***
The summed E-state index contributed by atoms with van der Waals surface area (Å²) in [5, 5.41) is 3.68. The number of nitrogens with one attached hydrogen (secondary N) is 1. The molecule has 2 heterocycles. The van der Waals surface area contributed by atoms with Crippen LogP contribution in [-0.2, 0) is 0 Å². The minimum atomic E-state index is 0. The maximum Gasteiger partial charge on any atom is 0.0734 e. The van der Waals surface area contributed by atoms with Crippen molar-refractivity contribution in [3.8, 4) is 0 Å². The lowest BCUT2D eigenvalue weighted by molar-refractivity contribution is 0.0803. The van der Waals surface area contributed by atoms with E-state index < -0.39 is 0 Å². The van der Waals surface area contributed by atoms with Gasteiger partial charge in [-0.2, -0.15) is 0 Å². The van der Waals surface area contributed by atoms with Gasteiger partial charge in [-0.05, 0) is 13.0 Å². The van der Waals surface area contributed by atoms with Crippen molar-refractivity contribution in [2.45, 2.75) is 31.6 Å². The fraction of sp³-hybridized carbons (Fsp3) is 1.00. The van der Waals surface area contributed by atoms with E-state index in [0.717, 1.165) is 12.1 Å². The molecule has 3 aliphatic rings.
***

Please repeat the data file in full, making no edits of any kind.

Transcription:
The summed E-state index contributed by atoms with van der Waals surface area (Å²) in [5, 5.41) is 3.68. The number of nitrogens with one attached hydrogen (secondary N) is 1. The molecule has 2 heterocycles. The van der Waals surface area contributed by atoms with Crippen LogP contribution in [-0.2, 0) is 0 Å². The minimum atomic E-state index is 0. The maximum Gasteiger partial charge on any atom is 0.0734 e. The van der Waals surface area contributed by atoms with Crippen molar-refractivity contribution in [3.8, 4) is 0 Å². The lowest BCUT2D eigenvalue weighted by molar-refractivity contribution is 0.0803. The van der Waals surface area contributed by atoms with E-state index < -0.39 is 0 Å². The van der Waals surface area contributed by atoms with Gasteiger partial charge in [-0.2, -0.15) is 0 Å². The van der Waals surface area contributed by atoms with Gasteiger partial charge in [-0.05, 0) is 13.0 Å². The van der Waals surface area contributed by atoms with Crippen molar-refractivity contribution in [2.45, 2.75) is 31.6 Å². The fraction of sp³-hybridized carbons (Fsp3) is 1.00. The van der Waals surface area contributed by atoms with E-state index in [0.717, 1.165) is 12.1 Å². The molecule has 3 aliphatic rings.